Background: Retinopathy commonly occurs in people with type 1 diabetes. Strict glycaemic control can decrease development and progression of retinopathy only partially. Blood pressure is also a risk factor for microvascular complications. Antihypertensive therapy, especially with inhibitors of angiotensin-converting enzyme (ACE), can slow progression of nephropathy, but the effects on retinopathy have not been established. We investigated the effect of lisinopril on retinopathy in type 1 diabetes.
Methods: As part of a 2-year randomised double-blind placebo-controlled trial, we took retinal photographs at baseline and follow-up (24 months) in patients aged 20-59 in 15 European centres. Patients were not hypertensive, and were normoalbuminuric (85%) or microalbuminuric. Retinopathy was classified from photographs on a five-level scale (none to proliferative).
Findings: The proportion of patients with retinopathy at baseline was 65% (117) in the placebo group and 59% (103) in the lisinopril group (p = 0.2). Patients on lisinopril had significantly lower HbA1c at baseline than those on placebo (6.9% vs 7.3 p = 0.05). Retinopathy progressed by at least one level in 21 (13.2%) of 159 patients on lisinopril and 39 (23.4%) of 166 patients on placebo (odds ratio 0.50 [95% CI 0.28-0.89], p = 0.02). This 50% reduction was the same when adjusted for centre and glycaemic control (0.55 [0.30-1.03], p = 0.06). Lisinopril also decreased progression by two or more grades (0.27 [0.07-1.00], p = 0.05), and progression to proliferative retinopathy (0.18 [0.04-0.82], p = 0.03). Progression was not associated with albuminuric status at baseline. Treatment reduced retinopathy incidence (0.69 [0.30-1.59], p = 0.4).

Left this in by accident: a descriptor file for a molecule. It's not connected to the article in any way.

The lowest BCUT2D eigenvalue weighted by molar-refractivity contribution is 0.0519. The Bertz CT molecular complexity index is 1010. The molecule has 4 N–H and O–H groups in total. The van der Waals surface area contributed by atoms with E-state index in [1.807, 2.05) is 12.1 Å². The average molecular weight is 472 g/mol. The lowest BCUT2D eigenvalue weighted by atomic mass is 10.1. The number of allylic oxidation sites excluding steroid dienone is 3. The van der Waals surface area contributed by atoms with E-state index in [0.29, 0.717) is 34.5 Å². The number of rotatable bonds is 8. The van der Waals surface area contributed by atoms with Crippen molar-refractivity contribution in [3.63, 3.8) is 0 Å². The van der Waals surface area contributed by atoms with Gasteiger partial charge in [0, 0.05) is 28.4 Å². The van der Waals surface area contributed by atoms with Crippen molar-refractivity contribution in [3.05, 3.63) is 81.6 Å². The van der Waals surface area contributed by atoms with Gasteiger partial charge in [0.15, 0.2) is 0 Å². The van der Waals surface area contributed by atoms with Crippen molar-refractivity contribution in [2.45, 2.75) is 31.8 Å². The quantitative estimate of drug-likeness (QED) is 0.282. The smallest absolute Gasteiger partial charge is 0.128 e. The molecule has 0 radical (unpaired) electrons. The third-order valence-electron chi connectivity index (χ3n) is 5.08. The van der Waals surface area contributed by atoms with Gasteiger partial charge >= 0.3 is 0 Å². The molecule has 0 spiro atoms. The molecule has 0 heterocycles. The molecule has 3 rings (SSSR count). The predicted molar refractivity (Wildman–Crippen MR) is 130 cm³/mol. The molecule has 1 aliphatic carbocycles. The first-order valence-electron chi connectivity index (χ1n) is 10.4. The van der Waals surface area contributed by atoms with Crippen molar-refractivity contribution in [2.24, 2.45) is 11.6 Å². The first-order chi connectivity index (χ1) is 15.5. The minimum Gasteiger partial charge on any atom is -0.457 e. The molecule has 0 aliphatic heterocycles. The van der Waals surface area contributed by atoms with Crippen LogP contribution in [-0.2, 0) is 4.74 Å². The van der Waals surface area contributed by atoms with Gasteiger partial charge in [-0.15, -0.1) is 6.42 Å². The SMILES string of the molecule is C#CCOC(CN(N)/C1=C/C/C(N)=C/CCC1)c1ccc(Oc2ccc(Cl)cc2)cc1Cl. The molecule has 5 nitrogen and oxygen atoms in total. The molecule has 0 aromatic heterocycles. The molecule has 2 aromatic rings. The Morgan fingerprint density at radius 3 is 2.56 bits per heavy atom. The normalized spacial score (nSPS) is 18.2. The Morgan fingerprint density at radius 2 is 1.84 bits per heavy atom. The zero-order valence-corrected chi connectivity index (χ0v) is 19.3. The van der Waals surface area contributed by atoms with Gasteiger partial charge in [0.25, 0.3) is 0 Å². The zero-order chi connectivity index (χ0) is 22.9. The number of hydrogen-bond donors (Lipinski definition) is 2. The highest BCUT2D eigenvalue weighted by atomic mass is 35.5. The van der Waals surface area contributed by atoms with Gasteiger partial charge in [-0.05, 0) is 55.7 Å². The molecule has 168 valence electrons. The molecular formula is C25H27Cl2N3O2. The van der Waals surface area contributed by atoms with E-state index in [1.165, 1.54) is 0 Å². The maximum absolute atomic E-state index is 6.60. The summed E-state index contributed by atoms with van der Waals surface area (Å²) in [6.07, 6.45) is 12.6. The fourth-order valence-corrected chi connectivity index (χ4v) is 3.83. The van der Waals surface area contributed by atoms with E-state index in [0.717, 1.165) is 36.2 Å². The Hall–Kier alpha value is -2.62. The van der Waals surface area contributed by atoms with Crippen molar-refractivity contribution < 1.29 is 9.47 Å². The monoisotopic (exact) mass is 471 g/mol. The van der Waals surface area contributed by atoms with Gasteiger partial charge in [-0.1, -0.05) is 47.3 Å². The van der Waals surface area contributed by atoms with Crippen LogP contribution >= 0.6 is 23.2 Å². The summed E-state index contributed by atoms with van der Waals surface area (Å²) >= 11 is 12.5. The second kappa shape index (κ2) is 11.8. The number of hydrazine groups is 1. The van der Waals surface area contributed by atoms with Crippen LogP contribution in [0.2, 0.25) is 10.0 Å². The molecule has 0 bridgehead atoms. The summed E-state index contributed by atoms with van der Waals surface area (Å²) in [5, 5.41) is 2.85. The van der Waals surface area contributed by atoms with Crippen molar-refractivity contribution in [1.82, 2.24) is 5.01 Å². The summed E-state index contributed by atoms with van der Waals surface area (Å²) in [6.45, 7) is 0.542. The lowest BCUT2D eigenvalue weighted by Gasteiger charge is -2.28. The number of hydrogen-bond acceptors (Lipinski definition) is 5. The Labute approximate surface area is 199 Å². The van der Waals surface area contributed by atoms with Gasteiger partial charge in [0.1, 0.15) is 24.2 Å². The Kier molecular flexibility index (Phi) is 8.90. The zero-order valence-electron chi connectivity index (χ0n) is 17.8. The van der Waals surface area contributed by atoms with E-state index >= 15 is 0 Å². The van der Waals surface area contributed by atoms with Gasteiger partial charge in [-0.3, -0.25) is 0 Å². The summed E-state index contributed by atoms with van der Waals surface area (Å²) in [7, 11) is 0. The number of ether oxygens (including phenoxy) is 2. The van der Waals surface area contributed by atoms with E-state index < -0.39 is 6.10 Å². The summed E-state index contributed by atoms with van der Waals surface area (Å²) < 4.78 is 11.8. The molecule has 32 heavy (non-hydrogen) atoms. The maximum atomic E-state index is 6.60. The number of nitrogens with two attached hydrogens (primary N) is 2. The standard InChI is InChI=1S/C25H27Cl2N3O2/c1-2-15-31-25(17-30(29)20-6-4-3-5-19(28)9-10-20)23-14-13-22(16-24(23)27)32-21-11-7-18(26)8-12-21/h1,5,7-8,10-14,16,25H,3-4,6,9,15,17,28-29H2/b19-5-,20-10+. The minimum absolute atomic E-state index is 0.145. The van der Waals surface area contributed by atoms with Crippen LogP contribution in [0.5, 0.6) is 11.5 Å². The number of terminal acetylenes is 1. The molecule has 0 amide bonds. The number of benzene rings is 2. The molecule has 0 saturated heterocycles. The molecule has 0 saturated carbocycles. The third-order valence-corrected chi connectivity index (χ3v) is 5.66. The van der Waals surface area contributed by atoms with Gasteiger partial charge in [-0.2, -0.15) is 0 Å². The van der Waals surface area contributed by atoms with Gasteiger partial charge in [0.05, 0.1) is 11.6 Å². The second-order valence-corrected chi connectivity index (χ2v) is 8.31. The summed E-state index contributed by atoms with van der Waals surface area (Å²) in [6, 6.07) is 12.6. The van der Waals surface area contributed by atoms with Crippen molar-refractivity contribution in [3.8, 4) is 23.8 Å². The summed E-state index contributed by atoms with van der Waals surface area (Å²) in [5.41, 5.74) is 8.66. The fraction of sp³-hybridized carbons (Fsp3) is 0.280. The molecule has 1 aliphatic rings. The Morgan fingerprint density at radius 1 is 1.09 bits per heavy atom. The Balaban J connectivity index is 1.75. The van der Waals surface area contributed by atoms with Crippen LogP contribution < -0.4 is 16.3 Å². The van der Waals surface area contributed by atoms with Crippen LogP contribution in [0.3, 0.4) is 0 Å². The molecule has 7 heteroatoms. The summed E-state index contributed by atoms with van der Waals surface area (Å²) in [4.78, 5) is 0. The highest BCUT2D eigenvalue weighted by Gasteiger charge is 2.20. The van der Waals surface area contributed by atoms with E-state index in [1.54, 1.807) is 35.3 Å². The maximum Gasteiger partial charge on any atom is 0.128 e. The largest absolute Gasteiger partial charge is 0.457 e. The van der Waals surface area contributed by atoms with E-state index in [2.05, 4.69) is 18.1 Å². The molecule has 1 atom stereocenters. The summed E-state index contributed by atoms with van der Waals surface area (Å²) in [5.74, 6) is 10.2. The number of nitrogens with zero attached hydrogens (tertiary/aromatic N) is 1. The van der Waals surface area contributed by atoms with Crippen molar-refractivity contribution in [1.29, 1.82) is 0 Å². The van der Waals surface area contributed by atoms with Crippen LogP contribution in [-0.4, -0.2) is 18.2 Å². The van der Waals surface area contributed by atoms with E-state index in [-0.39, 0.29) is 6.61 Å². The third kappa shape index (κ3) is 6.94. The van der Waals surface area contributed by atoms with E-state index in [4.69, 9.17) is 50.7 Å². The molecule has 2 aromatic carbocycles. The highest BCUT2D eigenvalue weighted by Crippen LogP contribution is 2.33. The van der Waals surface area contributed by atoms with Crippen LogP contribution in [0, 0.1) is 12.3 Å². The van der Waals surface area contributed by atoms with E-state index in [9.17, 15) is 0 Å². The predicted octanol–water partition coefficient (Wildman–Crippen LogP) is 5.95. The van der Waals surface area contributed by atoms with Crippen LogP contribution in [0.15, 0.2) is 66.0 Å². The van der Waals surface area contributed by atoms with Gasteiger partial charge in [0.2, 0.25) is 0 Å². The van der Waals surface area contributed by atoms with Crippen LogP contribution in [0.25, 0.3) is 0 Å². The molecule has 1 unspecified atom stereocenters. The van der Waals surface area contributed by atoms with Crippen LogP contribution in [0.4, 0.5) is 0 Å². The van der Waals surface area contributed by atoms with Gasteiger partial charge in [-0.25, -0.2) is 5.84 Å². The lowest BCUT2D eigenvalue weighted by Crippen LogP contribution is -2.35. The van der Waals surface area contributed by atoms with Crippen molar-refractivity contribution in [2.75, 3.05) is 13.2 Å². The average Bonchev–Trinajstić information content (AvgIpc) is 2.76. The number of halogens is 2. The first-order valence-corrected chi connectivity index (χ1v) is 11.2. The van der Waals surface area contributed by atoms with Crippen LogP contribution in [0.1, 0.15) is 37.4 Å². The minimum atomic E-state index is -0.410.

Interpretation: Lisinopril may decrease retinopathy progression in non-hypertensive patients who have type 1 diabetes with little or no nephropathy. These findings need to be confirmed before changes to clinical practice can be advocated.